Claimant alleges that while he was a patient at the Creedmoor Psychiatric
Center in June, 2005, two watches were stolen from him. He seeks damages of
$10.00 for each watch, a total of $20.00. The claim was served (by certified
mail, return receipt requested) and filed on July 25, 2005. Not having received
a response to the claim within 40 days, claimant wrote a letter to the Attorney
General, dated September 11, 2005, questioning why an answer had not been
served. Defense counsel advises that, upon receipt of claimant’s letter,
an inquiry was made and it was ascertained that while the claim had in fact been
received in the Attorney General’s mailroom, it had not been transmitted
to the Claims Bureau. A copy of the claim was obtained from the clerk of the
court, and defendant then served (on October 20, 2005) and filed (on October 21,
2005) an answer.
The instant motion, in which claimant seeks a default judgment, was served on
October 19, 2005, prior to claimant receiving the answer.
Rule 206.7(a) of the Uniform Rules for the Court of Claims provides that
“service of all responsive pleadings shall be made within 40 days of
service of the pleading to which it responds.” Defendant concededly did
not comply with this rule. Rule 206.1(b) provides that, upon good cause shown
and in the interests of justice, the court may “waive compliance”
with any of the rules. However, when defendant became aware that claimant had
served and filed a claim and that the time in which to respond had expired,
defendant did not move pursuant to Rule 206.1(b) for relief from its default.
And after being served with claimant’s motion requesting a default
judgment, defendant still did not request relief from its conceded default.
Instead, defendant simply opposes the motion for a default judgment.
Although defendant cites Spickerman v State of New York (85 AD2d 60
) – holding that the Court of Claims has the discretion to deny a
claimant’s motion for a default judgment where “the default in
answering was not willful, the defaulting party moves expeditiously for relief
and the non-defaulting party is not unduly prejudiced” (id., 61)
– it is basic that before the court even considers whether to exercise its
discretion in that regard, defendant must request such relief. The court will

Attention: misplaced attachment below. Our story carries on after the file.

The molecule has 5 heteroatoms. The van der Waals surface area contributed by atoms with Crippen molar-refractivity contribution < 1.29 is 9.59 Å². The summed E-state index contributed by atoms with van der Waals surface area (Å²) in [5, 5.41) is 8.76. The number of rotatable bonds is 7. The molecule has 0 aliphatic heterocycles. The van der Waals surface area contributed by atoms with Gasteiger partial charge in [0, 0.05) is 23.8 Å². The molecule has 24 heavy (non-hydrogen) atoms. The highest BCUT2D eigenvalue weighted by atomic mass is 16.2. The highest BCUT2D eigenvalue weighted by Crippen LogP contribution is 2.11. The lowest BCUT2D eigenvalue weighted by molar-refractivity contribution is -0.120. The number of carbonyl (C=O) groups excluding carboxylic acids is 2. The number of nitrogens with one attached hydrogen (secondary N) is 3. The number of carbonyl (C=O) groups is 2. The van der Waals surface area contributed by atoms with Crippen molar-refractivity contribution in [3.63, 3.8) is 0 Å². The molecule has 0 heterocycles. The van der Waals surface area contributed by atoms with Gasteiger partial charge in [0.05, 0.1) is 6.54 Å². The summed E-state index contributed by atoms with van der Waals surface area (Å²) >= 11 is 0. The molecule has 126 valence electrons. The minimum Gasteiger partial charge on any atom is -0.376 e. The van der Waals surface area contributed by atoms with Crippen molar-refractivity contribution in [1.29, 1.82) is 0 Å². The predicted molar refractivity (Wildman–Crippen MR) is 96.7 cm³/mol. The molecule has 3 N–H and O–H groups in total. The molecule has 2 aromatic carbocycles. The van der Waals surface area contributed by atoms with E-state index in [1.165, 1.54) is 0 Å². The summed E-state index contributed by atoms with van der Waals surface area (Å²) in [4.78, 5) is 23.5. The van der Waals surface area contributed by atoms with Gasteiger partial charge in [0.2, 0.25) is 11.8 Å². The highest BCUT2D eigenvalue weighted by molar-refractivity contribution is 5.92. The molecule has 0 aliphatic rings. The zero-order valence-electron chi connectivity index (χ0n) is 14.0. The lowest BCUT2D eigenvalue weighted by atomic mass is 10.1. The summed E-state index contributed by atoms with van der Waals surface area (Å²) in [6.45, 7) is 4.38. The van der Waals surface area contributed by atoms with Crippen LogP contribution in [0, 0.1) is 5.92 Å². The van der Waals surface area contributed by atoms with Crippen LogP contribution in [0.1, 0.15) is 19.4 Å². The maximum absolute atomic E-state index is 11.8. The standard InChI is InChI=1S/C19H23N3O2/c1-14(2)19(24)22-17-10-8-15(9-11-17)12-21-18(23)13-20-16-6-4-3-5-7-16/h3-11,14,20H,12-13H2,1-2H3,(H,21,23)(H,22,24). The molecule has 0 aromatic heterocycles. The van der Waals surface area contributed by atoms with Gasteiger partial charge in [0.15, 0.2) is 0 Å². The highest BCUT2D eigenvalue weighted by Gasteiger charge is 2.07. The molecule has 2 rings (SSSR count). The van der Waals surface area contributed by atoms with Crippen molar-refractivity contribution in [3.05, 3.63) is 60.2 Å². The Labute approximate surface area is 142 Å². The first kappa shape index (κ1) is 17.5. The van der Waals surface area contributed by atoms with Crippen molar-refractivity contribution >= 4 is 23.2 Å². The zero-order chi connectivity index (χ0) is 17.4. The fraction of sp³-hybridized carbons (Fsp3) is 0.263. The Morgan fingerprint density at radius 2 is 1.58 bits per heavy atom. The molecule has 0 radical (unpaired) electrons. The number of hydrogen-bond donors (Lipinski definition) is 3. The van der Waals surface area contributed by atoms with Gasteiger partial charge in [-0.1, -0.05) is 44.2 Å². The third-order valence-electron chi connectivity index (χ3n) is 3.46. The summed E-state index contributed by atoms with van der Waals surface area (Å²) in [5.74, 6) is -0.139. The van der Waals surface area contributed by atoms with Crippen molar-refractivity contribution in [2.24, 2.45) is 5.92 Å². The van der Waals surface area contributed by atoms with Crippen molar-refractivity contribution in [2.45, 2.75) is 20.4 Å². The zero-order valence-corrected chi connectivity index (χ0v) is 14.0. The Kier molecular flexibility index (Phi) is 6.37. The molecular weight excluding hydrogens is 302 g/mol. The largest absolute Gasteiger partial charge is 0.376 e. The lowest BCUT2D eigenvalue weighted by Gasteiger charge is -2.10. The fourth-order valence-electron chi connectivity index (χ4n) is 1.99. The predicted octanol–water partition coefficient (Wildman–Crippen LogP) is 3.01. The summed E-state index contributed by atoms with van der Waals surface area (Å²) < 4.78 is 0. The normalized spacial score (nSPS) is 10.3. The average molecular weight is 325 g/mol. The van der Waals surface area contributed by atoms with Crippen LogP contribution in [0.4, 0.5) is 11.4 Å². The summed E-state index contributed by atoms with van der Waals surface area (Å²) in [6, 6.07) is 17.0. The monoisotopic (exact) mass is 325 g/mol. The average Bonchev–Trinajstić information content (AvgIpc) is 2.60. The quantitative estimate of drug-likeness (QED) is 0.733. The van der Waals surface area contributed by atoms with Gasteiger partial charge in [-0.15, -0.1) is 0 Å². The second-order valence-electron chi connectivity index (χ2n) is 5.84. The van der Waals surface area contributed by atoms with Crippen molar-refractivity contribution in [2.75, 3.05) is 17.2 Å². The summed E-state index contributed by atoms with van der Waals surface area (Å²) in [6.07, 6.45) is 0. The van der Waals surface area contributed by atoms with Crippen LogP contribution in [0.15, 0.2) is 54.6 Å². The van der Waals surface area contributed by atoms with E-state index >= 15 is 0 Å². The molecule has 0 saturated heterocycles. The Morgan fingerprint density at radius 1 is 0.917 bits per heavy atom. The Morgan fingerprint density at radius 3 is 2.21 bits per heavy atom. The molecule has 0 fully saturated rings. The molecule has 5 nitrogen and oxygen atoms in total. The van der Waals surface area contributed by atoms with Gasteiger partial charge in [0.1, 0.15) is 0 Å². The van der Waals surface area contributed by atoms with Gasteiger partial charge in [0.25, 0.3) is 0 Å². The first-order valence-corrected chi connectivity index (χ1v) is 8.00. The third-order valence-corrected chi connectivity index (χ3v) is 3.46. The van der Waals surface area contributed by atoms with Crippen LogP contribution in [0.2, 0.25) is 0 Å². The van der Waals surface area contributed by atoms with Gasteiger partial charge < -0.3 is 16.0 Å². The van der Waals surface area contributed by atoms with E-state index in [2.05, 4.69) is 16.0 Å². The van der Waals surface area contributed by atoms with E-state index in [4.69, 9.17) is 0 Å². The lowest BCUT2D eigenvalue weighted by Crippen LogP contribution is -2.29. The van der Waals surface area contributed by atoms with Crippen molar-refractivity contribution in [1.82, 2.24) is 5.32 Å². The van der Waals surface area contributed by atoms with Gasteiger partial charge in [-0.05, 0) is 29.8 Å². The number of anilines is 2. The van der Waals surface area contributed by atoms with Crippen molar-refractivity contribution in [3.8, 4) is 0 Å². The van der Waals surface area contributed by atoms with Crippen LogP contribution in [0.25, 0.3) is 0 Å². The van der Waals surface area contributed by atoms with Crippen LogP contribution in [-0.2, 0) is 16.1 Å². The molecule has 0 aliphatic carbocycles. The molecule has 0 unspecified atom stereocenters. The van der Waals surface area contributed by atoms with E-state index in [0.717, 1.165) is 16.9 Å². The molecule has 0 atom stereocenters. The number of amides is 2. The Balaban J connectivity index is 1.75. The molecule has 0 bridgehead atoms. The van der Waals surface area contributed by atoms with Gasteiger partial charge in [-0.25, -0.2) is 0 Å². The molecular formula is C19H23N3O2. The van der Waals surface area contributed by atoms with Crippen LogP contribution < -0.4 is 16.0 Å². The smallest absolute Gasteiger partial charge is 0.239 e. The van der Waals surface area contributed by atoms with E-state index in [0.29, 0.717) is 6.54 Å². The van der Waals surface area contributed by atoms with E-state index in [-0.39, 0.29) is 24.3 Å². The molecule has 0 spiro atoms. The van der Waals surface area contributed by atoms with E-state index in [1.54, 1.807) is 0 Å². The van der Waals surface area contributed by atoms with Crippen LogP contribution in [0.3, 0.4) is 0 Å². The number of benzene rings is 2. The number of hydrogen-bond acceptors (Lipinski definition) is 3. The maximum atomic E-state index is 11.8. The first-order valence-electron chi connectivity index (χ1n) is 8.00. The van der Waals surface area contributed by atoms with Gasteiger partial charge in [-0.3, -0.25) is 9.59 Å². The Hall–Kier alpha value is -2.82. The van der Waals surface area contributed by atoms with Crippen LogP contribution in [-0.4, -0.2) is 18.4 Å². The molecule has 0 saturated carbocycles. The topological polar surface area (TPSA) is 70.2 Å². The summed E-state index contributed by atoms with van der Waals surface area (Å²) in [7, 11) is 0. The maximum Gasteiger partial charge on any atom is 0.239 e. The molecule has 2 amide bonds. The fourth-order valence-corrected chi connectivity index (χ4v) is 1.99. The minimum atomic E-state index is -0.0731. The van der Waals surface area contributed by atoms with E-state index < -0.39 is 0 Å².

not grant that which defendant did not request.
Nevertheless, entry of a default judgment in the Court of Claims is not
possible, since Court of Claims Act § 12(1) provides: “In no case
shall any liability be implied against the state. No judgment shall be granted
on any claim against the state except upon such legal evidence as would
establish liability against an individual or corporation in a court of law or
The sole remedy available under these circumstances is an order precluding
defendant from offering evidence as to liability but nevertheless requiring
claimant to present his proof so that the court may determine if it is
sufficient to justify a finding of liability (see Powell v State of New
York, Ct Cl, Marin, J., decision and order dated September 5, 2003, UID No.
2003-016-066; Gibson v State of New York, Ct Cl, O’Rourke, J.,
decision and order dated December 20, 2000, UID No. 2000-017-611). Also, while
a defendant’s default precludes defendant from offering evidence on
liability, it does not impair defendant’s ability to present evidence on
the question of damages (Amusement Business Underwriters v American
International Group, Inc., 66 NY2d 878, 498 NYS2d 760 ).
Accordingly, claimant’s motion is granted to the extent that the claim
will be tried on Tuesday, April 11, 2006 at 10:00 a.m. at the Court of Claims,
26 Broadway in Manhattan. At the liability portion of the trial, defendant will
be precluded from calling witnesses or offering evidence, but may cross-examine
claimant’s witnesses. Defendant’s conduct of the damages portion of
the trial will be unaffected. Claimant still must meet his burden of proof
pursuant to § 12(1) and establish the existence of evidence sufficient to
justify a finding of liability, as well as proof of damages.